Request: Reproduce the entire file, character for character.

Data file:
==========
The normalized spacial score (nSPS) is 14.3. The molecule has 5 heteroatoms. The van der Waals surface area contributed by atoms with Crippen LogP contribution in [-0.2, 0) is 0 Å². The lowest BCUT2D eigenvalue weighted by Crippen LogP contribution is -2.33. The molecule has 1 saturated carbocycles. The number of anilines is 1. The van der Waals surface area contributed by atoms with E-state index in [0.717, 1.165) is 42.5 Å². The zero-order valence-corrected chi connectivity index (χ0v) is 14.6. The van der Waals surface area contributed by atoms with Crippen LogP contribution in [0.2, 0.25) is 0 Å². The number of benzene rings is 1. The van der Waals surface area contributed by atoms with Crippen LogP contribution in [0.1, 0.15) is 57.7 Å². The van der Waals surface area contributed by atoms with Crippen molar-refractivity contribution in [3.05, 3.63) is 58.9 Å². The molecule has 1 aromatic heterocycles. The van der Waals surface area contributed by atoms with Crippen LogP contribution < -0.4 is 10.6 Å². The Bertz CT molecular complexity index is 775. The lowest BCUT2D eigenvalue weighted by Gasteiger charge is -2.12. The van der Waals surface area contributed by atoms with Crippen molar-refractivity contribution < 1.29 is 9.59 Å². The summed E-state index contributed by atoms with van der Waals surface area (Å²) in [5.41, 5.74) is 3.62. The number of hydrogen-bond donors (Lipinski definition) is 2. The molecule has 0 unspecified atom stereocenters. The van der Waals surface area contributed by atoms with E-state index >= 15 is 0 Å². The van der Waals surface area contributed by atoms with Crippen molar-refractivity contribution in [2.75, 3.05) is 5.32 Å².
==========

The normalized spacial score (nSPS) is 14.3. The molecule has 5 heteroatoms. The van der Waals surface area contributed by atoms with Crippen LogP contribution in [-0.2, 0) is 0 Å². The lowest BCUT2D eigenvalue weighted by Crippen LogP contribution is -2.33. The molecule has 1 saturated carbocycles. The number of anilines is 1. The van der Waals surface area contributed by atoms with E-state index in [0.717, 1.165) is 42.5 Å². The zero-order valence-corrected chi connectivity index (χ0v) is 14.6. The van der Waals surface area contributed by atoms with Crippen LogP contribution in [0.2, 0.25) is 0 Å². The number of benzene rings is 1. The van der Waals surface area contributed by atoms with Crippen LogP contribution in [0.1, 0.15) is 57.7 Å². The van der Waals surface area contributed by atoms with Crippen molar-refractivity contribution in [3.05, 3.63) is 58.9 Å². The molecule has 1 aromatic heterocycles. The van der Waals surface area contributed by atoms with Crippen LogP contribution < -0.4 is 10.6 Å². The Bertz CT molecular complexity index is 775. The lowest BCUT2D eigenvalue weighted by Gasteiger charge is -2.12. The van der Waals surface area contributed by atoms with Crippen molar-refractivity contribution < 1.29 is 9.59 Å². The summed E-state index contributed by atoms with van der Waals surface area (Å²) in [5.41, 5.74) is 3.62. The number of hydrogen-bond donors (Lipinski definition) is 2. The molecule has 0 unspecified atom stereocenters. The van der Waals surface area contributed by atoms with E-state index >= 15 is 0 Å². The van der Waals surface area contributed by atoms with Crippen molar-refractivity contribution in [2.75, 3.05) is 5.32 Å².